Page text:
Silence now fell upon the cobbled square.
‘Anyone?’ cried Captain Kaff.
The silence deepened.
Finally. ‘I know her.’
All eyes looked up to where the voice had come from.
Kaff nodded his head slowly and grimaced. Humbold sighed. A trader called Spagg, seller of hanged men’s hands, spat in the gutter.
It was Soldier who had spoken.
‘You?’ said Marshall Crushkite, who almost alone among the watchers was not an enemy of the man in the high tower. ‘Is she in Zamerkand, Soldier? Where is she?’
‘She used to reside in the sewers, along with her child, amongst the poor and destitute.’
There was a shuffling from the officials. The King Magus did not usually intervene in petty human affairs, being concerned with higher things, but he was invested with great power: enough to destroy any city, even whole countries. Only an innate sense of justness and rightness curbed the hand of the King Magus when it came to levelling those who had displeased him.
This, indeed, was a new King Magus. Would he have the same integrity as the last? Or would he settle a few scores, beginning his new reign with the slate wiped clean of any bitterness?
Queen Vanda spoke now, from the balcony of the Palace of Birds. ‘Soldier, you know the order of things. There must always be the poor, the rich and varying degrees between. That he was raised amongst the wretched people of this city is the fault of social order, not of our government.’
Soldier did not necessarily agree with this point of view, but he saw that there was nothing to be served by arguing.
‘The boy, when I last knew him, did not see himself as a victim of the state. There was no bitterness in his heart. But who knows the mind of a wizard?’
The queen sighed, her small, heart-shaped face pale with the effort of finding solutions. ‘Can you find him?’
‘I think so. He is outside the city, that I do know.’
‘Then here is your task. You see your work before you. Chancellor, give Soldier all that he needs to form an expedition to find the new King Magus, so that he may be informed of his predecessor’s death. He must take up his exalted post as quickly as possible.’
With that the queen left her balcony and swept into her chambers in a cloud of purple chiffons and silks.
Soldier was informed that he was to report to Captain Kaff within the hour.
He went to his wife’s chambers, to see if she recognised him.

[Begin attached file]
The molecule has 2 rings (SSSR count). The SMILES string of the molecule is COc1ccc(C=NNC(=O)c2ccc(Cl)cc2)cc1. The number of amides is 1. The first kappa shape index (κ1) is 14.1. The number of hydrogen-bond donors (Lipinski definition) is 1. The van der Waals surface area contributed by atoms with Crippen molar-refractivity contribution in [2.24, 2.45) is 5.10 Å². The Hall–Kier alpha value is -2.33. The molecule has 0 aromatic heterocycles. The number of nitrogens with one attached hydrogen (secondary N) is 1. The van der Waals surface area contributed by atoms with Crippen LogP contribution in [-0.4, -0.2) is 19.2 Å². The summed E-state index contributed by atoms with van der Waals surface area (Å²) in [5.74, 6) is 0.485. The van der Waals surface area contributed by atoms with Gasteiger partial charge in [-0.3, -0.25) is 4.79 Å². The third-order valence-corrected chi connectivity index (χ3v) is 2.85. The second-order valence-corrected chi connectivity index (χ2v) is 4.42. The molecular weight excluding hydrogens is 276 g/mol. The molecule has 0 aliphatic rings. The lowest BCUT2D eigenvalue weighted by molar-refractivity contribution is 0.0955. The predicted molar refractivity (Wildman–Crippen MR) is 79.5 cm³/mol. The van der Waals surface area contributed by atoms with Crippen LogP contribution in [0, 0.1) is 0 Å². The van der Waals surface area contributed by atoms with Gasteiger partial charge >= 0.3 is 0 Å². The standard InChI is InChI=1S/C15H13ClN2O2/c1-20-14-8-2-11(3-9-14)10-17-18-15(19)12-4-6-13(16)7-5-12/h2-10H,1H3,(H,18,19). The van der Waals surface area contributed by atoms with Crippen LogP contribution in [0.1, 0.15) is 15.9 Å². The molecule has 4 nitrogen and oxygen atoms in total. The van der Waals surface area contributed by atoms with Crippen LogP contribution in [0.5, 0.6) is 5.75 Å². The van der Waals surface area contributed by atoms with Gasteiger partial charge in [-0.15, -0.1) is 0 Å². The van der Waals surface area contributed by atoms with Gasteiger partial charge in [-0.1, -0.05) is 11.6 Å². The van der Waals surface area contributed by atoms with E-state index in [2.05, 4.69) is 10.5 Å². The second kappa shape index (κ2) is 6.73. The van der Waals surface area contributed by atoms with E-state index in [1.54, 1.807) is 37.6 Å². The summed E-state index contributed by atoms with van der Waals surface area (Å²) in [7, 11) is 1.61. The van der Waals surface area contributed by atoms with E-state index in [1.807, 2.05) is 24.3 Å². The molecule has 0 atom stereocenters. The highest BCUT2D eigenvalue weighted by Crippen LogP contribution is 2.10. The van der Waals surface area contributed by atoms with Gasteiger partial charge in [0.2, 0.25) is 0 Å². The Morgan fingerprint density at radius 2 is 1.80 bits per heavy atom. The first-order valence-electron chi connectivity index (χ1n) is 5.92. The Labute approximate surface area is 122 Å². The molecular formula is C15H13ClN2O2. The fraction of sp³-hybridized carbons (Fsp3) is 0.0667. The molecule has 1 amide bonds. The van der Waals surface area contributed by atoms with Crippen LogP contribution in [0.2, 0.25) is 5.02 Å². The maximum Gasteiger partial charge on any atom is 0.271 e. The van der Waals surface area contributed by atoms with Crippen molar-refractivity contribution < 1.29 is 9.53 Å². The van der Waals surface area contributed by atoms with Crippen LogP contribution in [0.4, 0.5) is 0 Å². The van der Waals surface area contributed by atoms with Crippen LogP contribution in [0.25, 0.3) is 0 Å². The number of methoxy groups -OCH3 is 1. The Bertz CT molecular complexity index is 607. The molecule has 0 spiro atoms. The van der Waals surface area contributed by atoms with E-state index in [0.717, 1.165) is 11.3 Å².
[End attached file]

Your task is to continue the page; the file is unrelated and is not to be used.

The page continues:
‘You bastard,’ she spat. ‘Come to gloat over me in my madness, have you?’
She was hunched up in one corner of her great bed – a bed he seldom shared these days – the sheets knotted round her frail, diminutive form. His heart bled for her in her distress. Her face – normally animated and quite beautiful since the scars had gone – was screwed into a malevolent expression that filled him with disquiet. Soldier knew it was useless to argue with her. He simply bade her farewell.
‘I must go away on the queen’s business,’ he said. ‘I’ll return as soon as I can.’
Ofao, also in the room, had to restrain his mistress as she leapt towards Soldier with her hands like claws, her nails ready to rake his face.
‘Yes, go! You can’t wait to get away from me, can you? Are you bedding my sister? Does the queen demand your body between her sheets? You must be laughing at me, the pair of you. The foolish Princess Layana, whose husband fucks the queen.’
‘Your sister is as concerned for your welfare as I am,’ said Soldier. ‘There is nothing between us. In your heart you know that. I am going away to fetch the new King Magus and install him in his mountain palace. I will return as soon as possible.’
‘Why come back?’ she cried, savagely, struggling with Ofao’s firm grip. ‘Why bother to return?’ Her face was a vicious mask. ‘You know I hate you. Why would you want to come back to a wife who thinks you are dirt?’
He made the usual mistake of trying to reason with her, when rationality had already flown like escaping birds.
‘You say that now, but when – when you are normal, you tell me you love me.’
She smiled, nastily. ‘I only tell you that to unsettle you, to give you false confidence. This is my normal self. This is how I really feel. How could I love a man like you? You’re a freak, a creature with blue eyes. No other creature – man, beast, bird – has blue eyes. And who are you? You do not know your name, you have no memory of your past, and you arrived here with nothing but a few scraps of armour. You can’t possibly believe that I, a princess, could love a nobody . . .’
Soldier left the room quickly, before she could go on. Layana in her madness had the power to agitate him to the very roots of his soul. Seven times in the past year she had tried to murder him in the night. His scabbard, which sang out a warning when he was being attacked, was the only thing which had kept him alive. Sintra was the gold-thread name on his scabbard and it sheathed a sword named Kutrama, though he had arrived in this world with only the former, the latter having been lost somewhere on the way.
Soldier went now to his own chambers and dressed himself in light armour, not forgetting the warhammer he had wrested from an attacking Hannack. The last time he had seen Uthellen and her son they were hiding in a forest to the north. On his journey there Soldier might be attacked by Hannacks, or any other bands of brigands roaming the wastelands and countryside.